There’s no question he’s a strong communicator who puts a major focus on tidy play in the defensive zone — something the Jets have been soundly lacking for several years. They would have got that in spades with someone of Trotz’s pedigree, and hope Bowness can now bring it with him to town.

He’s also shown an ability to work well with established superstars and promising young players. Dallas was built around a veteran core with the likes of captain Jamie Benn, Tyler Seguin and Alexander Radulov, with young forwards such as Jason Robertson and Roope Hintz gradually taking on bigger roles. That’s not unlike the current dynamic with the likes of Mark Scheifele and Blake Wheeler now being challenged for ice time from the likes of Pierre-Luc Dubois, Kyle Connor and Nikolaj Ehlers, among others.

There’s also some blue-line comparables, with the Jets having several promising young players such as Ville Heinola, Dylan Samberg, Johnathan Kovacevic and Declan Chisholm ripening on the vine. Bowness certainly knows the value of leaning on young defencemen with the likes of Miro Heiskanen and Esa Lindell coming on strong the past few years.

Will it be enough? How different might Winnipeg’s roster look when the puck drops on a new season in October?

This is a Jets club at a crossroads, having missed the playoffs for the seventh time in 11 seasons. By the end, fans were angry. And players, too, with plenty of public grumbling and finger-pointing suggesting plenty was amiss. Maurice pulled the plug in the middle of the year, and interim coach Dave Lowry was unable to right what appeared to be a sinking ship.

Now the job turns to Bowness, who might want to have a life preserver or two handy.

Scheifele appears to want out. Wheeler is reportedly open to a change of scenery. Dubois has made it clear he wants to test the free agent waters when he’s eligible two summers from now, rather than sign a long-term extension. Throw in the fact 2019-20 Vezina Trophy winner Connor Hellebuyck is also a UFA in two years, and there are alarm bells ringing all over the place right now.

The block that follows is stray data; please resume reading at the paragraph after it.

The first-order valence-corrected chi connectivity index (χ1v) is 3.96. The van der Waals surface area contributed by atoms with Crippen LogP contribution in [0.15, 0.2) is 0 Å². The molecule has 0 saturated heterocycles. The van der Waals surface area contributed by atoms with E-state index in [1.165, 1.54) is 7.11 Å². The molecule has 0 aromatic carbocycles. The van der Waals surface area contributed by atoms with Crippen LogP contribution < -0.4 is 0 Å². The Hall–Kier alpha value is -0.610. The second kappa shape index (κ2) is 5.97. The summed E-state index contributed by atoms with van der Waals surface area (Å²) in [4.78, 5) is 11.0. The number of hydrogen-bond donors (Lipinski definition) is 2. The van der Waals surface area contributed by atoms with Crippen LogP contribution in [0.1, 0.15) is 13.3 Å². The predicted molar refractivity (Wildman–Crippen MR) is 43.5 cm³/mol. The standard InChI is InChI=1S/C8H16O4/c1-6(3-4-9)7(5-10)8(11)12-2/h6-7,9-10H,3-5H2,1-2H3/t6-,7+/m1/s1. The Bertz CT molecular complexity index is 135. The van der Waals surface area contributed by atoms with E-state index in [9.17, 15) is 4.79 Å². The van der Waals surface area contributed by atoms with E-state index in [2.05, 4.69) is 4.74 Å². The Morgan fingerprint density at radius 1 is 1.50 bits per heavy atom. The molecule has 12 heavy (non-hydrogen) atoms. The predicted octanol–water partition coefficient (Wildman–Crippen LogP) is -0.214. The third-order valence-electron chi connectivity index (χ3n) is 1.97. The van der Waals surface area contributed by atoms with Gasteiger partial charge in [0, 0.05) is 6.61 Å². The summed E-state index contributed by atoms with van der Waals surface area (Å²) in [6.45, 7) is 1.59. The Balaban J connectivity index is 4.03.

This all-important off-season got off to an ugly start when the Jets went all-in on Trotz, only to have him say “Thanks, but no thanks.” Ten other teams filled their coaching positions in the meantime as Winnipeg scrambled to find a suitable Plan B. A source told the Free Press earlier this week they were targeting former NHLer Rick Tocchet, and ESPN’s Kevin Weekes reported on Thursday night the club had made him a contract offer he was mulling over.

Naturally, when Bowness emerged on Friday as the choice, many believed the Jets had been snubbed once again. (Tocchet spent the past year working on NHL broadcasts for TNT and is reportedly quite comfortable remaining in that role). For what it’s worth, I’m told talks between Winnipeg and Tocchet never reached the point of a formal offer being extended.

Other potential candidates included former Moose coach Pascal Vincent, former Jets forward Scott Arniel and former Detroit coach Jeff Blashill. Arniel could ultimately be added to Bowness’ staff as an associate coach. Only goalie coach Wade Flaherty was retained by Winnipeg, with assistants Jamie Kompon and Charlie Huddy also joining Lowry on the outside looking in.

Someone could probably make a heck of a movie one day about this entire process, with no shortage of plot twists along the way. Expect the next scene to play out on Monday, when Bowness will be formally introduced.

We know he wasn’t the first choice. He may not have even been the second choice. That, however, is water under the bridge. Good luck to the new coach. Given everything we know, he’s probably going to need it.

Twitter: @mikemcintyrewpg

Mike McIntyre

Mike McIntyre
Sports columnist

Mike McIntyre grew up wanting to be a professional wrestler. But when that dream fizzled, he put all his brawn into becoming a professional writer.


Updated on Friday, July 1, 2022 9:53 PM CDT: typo fixed